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From the Retina Experts

The Benefits Of Medical Marijuana

February 14, 2012Share

Many people may not realize it, but Hawaii has allowed the medical use of marijuana within the state since June 14, 2000, when Governor Ben Cayetano signed Hawaii's medical marijuana bill into law. Since that time, 15 other states, including the District of Columbia, have legalized the use of marijuana for certain medical conditions.1

There are a couple of steps necessary in order to use marijuana legally in Hawaii. Patients first need a recommendation from a registered medical doctor. They are then registered themselves with the Department of Public Safety. This gives patients the legal right to grow seven plants in their home for their own use. Alternatively, patients may have a single caregiver grow plants for them.

However, Hawaii's law has no provisions for a person to legally obtain seedlings in order to grow plants. There are also no legal marijuana dispensaries in Hawaii. The result is that patients must turn to the black market for medicine. There is no way to be certain about the potency and purity of the marijuana obtained in that way.

What Medical Marijuana Can Do For Treating Glaucoma
There are real uses for medical marijuana, including the treatment of glaucoma, or elevated pressure inside the eye. There has already been a surprising amount of research in this field. Studies have shown that about 60% of people will respond to the inhaled effects of marijuana with a decrease in the pressure inside their eyes. The reduction in pressure over a three- to four-hour period is about 25%, on average.2 In the United States, due to federal restrictions, patients with glaucoma must usually smoke marijuana to receive its pressure-lowering effects. However, in some other countries—for example, Jamaica—-patients have access to a pharmaceutical medication called Canasol. Canasol, which was developed by Dr. Lockhart and Medi-Grace Pharmaceuticals, is a cannabis-based eyedrop created specifically for the treatment of glaucoma. Cannabis is the scientific name for marijuana, which is what it was called before it was prohibited in the 1930s.

When most people think of marijuana, they think of tetrahydrocannabinol, or THC, the psychoactive compound in cannabis that is responsible for the "high" that most recreational users desire. But the fact is that over 80 different cannabis compounds, known as cannabinoids, have been identified in cannabis and have been shown to have a variety of medical properties. There are compounds that may protect other parts of the eye, the retina in particular.

One of these cannabinoids, called cannabidiol, or CBD for short, is a very interesting compound. It does not cause the "high" associated with THC.1,3 This increases the potential use of CBD in treating disease. CBD is being studied in laboratories to learn how it works.4

The human retina, in the back of the eye, is subject to many types of vision-threatening damage. It appears that CBD can protect the retina from some of this damage. Like other tissues, the cells in the retina can be damaged by free radicals in the environment. This is called oxidative damage. There are a variety of antioxidant vitamins and supplements that may help stop free radicals, but there is no ideal treatment at the current time. CBD can function as an antioxidant to protect the retina.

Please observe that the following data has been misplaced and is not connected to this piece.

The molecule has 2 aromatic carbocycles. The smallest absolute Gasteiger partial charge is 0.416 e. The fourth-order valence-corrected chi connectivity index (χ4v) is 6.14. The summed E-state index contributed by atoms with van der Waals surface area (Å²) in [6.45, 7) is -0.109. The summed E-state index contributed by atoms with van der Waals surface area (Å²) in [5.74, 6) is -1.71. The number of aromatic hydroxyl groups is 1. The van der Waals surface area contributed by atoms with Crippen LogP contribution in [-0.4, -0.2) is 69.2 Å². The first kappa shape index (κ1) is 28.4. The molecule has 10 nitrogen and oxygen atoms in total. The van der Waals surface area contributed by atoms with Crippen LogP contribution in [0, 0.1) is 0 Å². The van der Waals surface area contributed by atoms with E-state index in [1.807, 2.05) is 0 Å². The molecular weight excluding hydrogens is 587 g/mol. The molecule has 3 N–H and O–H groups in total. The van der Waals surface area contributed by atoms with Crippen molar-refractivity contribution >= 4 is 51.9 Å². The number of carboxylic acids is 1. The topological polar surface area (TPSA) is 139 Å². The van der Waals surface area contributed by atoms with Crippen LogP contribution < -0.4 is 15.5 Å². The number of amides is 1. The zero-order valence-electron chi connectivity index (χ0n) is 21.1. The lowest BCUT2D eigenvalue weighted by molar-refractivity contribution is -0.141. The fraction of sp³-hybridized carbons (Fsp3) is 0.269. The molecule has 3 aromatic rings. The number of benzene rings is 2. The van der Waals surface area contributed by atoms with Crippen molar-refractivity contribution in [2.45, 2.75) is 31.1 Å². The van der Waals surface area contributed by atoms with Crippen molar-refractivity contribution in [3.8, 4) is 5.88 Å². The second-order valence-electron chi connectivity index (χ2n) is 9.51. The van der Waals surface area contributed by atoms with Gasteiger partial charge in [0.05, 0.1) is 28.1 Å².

Diabetes also damages the retina, causing what is called diabetic retinopathy. Diabetics are at extreme risk for losing their vision over time. In fact, diabetic retinopathy is a leading cause of blindness in the United States. Diabetic retinopathy is usually treated with laser therapy. CBD has the potential to prevent some of the damage that occurs with diabetic retinopathy because of its unique properties. In addition to working as an antioxidant, it can reduce the inflammation around blood vessels that causes much of the damage in diabetic retinopathy.5

Macular degeneration is another common type of significant visual loss in the United States, also caused by changes in the retina. CBD has also shown the ability to help prevent some of this damage.

Retinal specialists are extremely interested in any new medication that could help slow down these common vision-threatening conditions. CBD is already in use in other countries, approved for treating other medical conditions, such as pain due to multiple sclerosis and cancer.

The Need For More Research
Additional research in this field is desperately needed, which is nearly impossible given the current federal restrictions. One solution would be to institute state legislation that would legalize such research at the state level. This is the goal of two bills, SB113 and HB1624, which are currently making their way through Hawaii's 26th legislative session.

In the meantime, as medical marijuana patients enjoy their locally grown medicine in the safety of their own homes, with a backdrop of palm tree silhouettes against a Hawaiian tropical sunset, they can remember that their eyes are thanking them just the same.

References
1. http://medicalmarijuana.procon.org/view.resource.php?resourceID=000881
2. Green, K., Marijuana Smoking vs. Cannabinoids for Glaucoma Therapy. Arch Ophthalmol. 1998;116:1433–1437
3. Liou, GI, Diabetic Retinopathy: Role of inflammation and potential therapies for anti-inflammation. World J Diabetes. 2011;1(1):12–18
4. Liou, GI, Auchampach JA, Hillard C.J., et al. Mediation of cannabidiol anti-inflammation in the retina by equilibrative nucleoside transporter and A2A adenosine receptor. Invest Ophthalmol Vis Sci. 2008;49:5526–5531
5. http://www.capitol.hawaii.gov/session2011/lists/measure_indiv.aspx?billtype=SB&billnumber=113

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